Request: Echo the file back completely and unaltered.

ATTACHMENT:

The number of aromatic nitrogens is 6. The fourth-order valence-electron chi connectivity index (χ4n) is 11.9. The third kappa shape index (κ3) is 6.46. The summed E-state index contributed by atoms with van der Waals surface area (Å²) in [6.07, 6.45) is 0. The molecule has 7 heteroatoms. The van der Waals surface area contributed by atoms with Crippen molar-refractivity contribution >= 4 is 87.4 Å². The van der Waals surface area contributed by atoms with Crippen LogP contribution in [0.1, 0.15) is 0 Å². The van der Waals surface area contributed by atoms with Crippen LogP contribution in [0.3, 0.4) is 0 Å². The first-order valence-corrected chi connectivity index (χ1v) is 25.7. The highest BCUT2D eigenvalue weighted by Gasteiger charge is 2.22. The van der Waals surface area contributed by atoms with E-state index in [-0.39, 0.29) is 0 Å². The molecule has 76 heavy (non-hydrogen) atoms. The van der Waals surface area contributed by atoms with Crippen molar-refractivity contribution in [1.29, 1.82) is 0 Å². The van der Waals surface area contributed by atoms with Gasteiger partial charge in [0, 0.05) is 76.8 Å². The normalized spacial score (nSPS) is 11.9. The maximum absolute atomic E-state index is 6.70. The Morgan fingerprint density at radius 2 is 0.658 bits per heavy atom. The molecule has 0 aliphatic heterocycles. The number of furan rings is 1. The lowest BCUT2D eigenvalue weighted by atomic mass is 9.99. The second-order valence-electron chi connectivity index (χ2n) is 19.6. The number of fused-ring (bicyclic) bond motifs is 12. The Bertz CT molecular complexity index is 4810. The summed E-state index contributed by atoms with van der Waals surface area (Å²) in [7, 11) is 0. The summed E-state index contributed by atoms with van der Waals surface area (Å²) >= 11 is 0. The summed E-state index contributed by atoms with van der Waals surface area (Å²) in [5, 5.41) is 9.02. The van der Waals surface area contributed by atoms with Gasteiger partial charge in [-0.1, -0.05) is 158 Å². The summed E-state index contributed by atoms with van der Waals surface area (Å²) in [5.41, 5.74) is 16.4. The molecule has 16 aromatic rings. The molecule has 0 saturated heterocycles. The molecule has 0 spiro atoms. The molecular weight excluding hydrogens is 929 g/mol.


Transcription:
The number of aromatic nitrogens is 6. The fourth-order valence-electron chi connectivity index (χ4n) is 11.9. The third kappa shape index (κ3) is 6.46. The summed E-state index contributed by atoms with van der Waals surface area (Å²) in [6.07, 6.45) is 0. The molecule has 7 heteroatoms. The van der Waals surface area contributed by atoms with Crippen molar-refractivity contribution >= 4 is 87.4 Å². The van der Waals surface area contributed by atoms with Crippen LogP contribution in [0.1, 0.15) is 0 Å². The van der Waals surface area contributed by atoms with Crippen LogP contribution in [0.3, 0.4) is 0 Å². The first-order valence-corrected chi connectivity index (χ1v) is 25.7. The highest BCUT2D eigenvalue weighted by Gasteiger charge is 2.22. The van der Waals surface area contributed by atoms with E-state index in [-0.39, 0.29) is 0 Å². The molecule has 76 heavy (non-hydrogen) atoms. The van der Waals surface area contributed by atoms with Crippen molar-refractivity contribution in [1.29, 1.82) is 0 Å². The van der Waals surface area contributed by atoms with Gasteiger partial charge in [0, 0.05) is 76.8 Å². The normalized spacial score (nSPS) is 11.9. The maximum absolute atomic E-state index is 6.70. The Morgan fingerprint density at radius 2 is 0.658 bits per heavy atom. The molecule has 0 aliphatic heterocycles. The number of furan rings is 1. The lowest BCUT2D eigenvalue weighted by atomic mass is 9.99. The second-order valence-electron chi connectivity index (χ2n) is 19.6. The number of fused-ring (bicyclic) bond motifs is 12. The Bertz CT molecular complexity index is 4810. The summed E-state index contributed by atoms with van der Waals surface area (Å²) in [7, 11) is 0. The summed E-state index contributed by atoms with van der Waals surface area (Å²) >= 11 is 0. The summed E-state index contributed by atoms with van der Waals surface area (Å²) in [5, 5.41) is 9.02. The van der Waals surface area contributed by atoms with Gasteiger partial charge in [-0.1, -0.05) is 158 Å². The summed E-state index contributed by atoms with van der Waals surface area (Å²) in [5.41, 5.74) is 16.4. The molecule has 16 aromatic rings. The molecule has 0 saturated heterocycles. The molecule has 0 spiro atoms. The molecular weight excluding hydrogens is 929 g/mol.